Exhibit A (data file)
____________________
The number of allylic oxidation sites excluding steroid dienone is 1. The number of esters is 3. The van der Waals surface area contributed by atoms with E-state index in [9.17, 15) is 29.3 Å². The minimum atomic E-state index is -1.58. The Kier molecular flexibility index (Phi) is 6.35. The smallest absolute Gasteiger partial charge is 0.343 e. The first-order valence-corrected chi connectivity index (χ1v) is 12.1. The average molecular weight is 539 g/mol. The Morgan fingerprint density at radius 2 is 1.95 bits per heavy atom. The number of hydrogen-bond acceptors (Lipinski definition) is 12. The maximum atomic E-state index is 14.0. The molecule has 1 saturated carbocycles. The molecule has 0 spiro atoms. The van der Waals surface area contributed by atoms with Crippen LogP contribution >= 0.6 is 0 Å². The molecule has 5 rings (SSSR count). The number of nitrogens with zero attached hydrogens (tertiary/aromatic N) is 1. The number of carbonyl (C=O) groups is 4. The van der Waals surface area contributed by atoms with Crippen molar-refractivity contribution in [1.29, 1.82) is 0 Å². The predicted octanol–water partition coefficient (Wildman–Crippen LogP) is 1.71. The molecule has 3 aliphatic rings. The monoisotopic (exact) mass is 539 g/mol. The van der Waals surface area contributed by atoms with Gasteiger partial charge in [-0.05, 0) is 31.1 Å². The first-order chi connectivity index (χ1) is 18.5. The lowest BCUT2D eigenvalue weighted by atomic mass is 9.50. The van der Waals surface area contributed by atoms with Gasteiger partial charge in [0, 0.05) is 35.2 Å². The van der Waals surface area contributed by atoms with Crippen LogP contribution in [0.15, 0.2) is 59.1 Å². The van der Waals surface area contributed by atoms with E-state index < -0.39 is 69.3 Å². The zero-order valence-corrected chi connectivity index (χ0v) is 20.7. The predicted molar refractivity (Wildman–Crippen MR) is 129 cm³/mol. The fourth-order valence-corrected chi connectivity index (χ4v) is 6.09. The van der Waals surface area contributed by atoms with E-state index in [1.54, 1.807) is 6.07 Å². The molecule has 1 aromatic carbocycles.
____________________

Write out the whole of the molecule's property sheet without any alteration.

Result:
The number of allylic oxidation sites excluding steroid dienone is 1. The number of esters is 3. The van der Waals surface area contributed by atoms with E-state index in [9.17, 15) is 29.3 Å². The minimum atomic E-state index is -1.58. The Kier molecular flexibility index (Phi) is 6.35. The smallest absolute Gasteiger partial charge is 0.343 e. The first-order valence-corrected chi connectivity index (χ1v) is 12.1. The average molecular weight is 539 g/mol. The Morgan fingerprint density at radius 2 is 1.95 bits per heavy atom. The number of hydrogen-bond acceptors (Lipinski definition) is 12. The maximum atomic E-state index is 14.0. The molecule has 1 saturated carbocycles. The molecule has 0 spiro atoms. The van der Waals surface area contributed by atoms with Crippen LogP contribution >= 0.6 is 0 Å². The molecule has 5 rings (SSSR count). The number of nitrogens with zero attached hydrogens (tertiary/aromatic N) is 1. The number of carbonyl (C=O) groups is 4. The van der Waals surface area contributed by atoms with Crippen molar-refractivity contribution in [1.29, 1.82) is 0 Å². The predicted octanol–water partition coefficient (Wildman–Crippen LogP) is 1.71. The molecule has 3 aliphatic rings. The monoisotopic (exact) mass is 539 g/mol. The van der Waals surface area contributed by atoms with Gasteiger partial charge in [-0.05, 0) is 31.1 Å². The first-order chi connectivity index (χ1) is 18.5. The lowest BCUT2D eigenvalue weighted by atomic mass is 9.50. The van der Waals surface area contributed by atoms with Gasteiger partial charge in [0, 0.05) is 35.2 Å². The van der Waals surface area contributed by atoms with Crippen LogP contribution in [0.15, 0.2) is 59.1 Å². The van der Waals surface area contributed by atoms with E-state index < -0.39 is 69.3 Å². The zero-order valence-corrected chi connectivity index (χ0v) is 20.7. The predicted molar refractivity (Wildman–Crippen MR) is 129 cm³/mol. The fourth-order valence-corrected chi connectivity index (χ4v) is 6.09. The van der Waals surface area contributed by atoms with E-state index in [1.54, 1.807) is 6.07 Å². The molecule has 1 aromatic carbocycles.